BristoLatino joint editor-in-chief Rosanna West tells us how one Bogotá-based dance school opened her up to salsa.
In an empty office on the busy Calle 85 in Colombia’s capital Bogotá, salsa teacher Jorge Orozco is demonstrating the art of what an English gentleman might describe as hip wiggling to two curious English girls.
During the economic boom of the last decade, nightlife options for foreigners have grown rapidly. Wander around Bogotá’s upmarket Zona Rosa neighbourhood and you’ll soon come across an Irish pub teeming with expats and pint glasses, or restaurants shamelessly charging you Parisian prices for not-quite-Parisian food.
However, head downtown to a noisy salsa bar and you’ll find a rather different nightlife, revolving around dancing, not drinking. Any foreigners you find are usually propping up the bar or awkwardly nodding their heads and avoiding eye contact.
Jorge, and his sister Marcela, are out to change this. Their academy Punta y Taco has developed into the number one dancing destination for the expat community, 10 years after Jorge left his job as an electronics engineer in the town of Manizales to move eight hours east to Bogotá and turn his passion into a business.
The siblings targeted the influx of foreigners into Colombia, as an improved security situation and global commodity boom made the South American nation a popular place to live and do business.
At $30 per one hour private class, prices at Punta y Taco reflect the clientele of well-off Colombians and foreign embassy workers, English teachers and business owners. Yet awkward gringos – slang for North Americans but liberally used to describe all non-Latinos – attempting salsa is nothing new. What marks Punta y Taco’s success is their approach to a topic that, for all the modernisation of Colombia’s cities, remains a culture shock to many arriving from Europe and North America: gender relations.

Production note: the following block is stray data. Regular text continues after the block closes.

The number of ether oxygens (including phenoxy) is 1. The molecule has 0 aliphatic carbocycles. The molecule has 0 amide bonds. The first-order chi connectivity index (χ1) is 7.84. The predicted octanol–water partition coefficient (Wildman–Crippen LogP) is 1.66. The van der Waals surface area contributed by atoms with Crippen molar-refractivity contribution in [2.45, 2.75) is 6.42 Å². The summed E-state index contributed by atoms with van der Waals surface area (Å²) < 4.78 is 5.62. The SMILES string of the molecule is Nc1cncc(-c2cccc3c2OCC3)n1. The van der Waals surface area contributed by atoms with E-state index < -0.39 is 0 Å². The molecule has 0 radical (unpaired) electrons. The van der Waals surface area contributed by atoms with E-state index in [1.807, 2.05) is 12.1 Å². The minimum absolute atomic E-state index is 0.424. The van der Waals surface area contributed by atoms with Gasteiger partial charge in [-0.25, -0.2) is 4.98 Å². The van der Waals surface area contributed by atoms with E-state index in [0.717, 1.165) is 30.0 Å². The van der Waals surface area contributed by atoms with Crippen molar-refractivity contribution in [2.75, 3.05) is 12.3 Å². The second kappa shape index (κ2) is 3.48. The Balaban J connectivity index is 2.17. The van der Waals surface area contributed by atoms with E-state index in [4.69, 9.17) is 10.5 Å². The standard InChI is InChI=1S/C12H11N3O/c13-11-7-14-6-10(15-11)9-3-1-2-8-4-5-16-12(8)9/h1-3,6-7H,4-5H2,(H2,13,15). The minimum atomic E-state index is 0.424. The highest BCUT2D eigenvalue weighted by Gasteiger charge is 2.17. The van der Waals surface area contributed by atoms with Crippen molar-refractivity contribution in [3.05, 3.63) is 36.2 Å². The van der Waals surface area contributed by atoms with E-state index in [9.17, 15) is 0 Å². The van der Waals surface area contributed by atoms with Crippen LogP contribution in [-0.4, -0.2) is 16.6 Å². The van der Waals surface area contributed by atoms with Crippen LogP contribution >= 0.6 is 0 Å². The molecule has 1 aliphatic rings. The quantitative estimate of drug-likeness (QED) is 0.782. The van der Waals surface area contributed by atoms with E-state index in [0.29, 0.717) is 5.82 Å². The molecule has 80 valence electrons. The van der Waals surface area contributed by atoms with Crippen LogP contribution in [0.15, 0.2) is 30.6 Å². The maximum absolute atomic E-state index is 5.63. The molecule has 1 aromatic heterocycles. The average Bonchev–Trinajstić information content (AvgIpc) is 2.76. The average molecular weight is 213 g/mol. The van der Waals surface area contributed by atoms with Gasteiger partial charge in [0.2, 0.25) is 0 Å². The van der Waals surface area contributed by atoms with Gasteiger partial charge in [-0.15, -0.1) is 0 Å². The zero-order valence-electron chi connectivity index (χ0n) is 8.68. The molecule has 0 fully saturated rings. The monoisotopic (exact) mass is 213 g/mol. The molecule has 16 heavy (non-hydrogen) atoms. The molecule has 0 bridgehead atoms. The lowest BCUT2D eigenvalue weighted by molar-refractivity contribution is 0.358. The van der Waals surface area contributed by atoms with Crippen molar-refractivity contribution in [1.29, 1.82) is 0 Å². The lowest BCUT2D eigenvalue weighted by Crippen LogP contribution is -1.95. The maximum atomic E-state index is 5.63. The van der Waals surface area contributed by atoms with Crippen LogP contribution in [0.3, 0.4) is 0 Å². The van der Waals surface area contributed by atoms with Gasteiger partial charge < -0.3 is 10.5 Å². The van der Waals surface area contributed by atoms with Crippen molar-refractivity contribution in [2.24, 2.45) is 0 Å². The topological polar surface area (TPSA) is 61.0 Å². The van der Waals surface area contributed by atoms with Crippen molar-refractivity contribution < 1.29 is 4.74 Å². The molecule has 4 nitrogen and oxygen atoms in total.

When I landed in Bogotá, my proudly feminist stance was not going to allow me to participate in a dance that obliges women to be led by men at all times, as happens in salsa. Fortunately, I was dragged along to a class at Punta y Taco, which turns out to be one of a kind.
Jorge and Marcela’s outlook allows a far more accessible introduction to salsa for foreigners than often daunting salsa clubs, where a woman never asks a man to dance, but if she refuses a dance is met with reproach.
“Dancing isn’t domination or submission, it’s a relationship of balance,” says Marcela. “A couple accompany each other, they give and receive and no one party is more relevant than the other.”
Jorge agrees, saying that “to limit oneself to only ‘leading’ or ‘following’ is to lose 50% of possibilities and sensations of dancing”.
Both admit that not all their peers share the idea of the equal importance of men and women in salsa, blaming ignorance of the true spirit and technique of the dance, as well as a certain playing up to Colombia’s macho reputation.
Jorge and Marcela’s approach worked for me, as I soon squared salsa with feminism and spent eight months at the school. Who knows, maybe soon the expats will be salsa-ing with Guinness in their hand at the Colombian Irish Pub?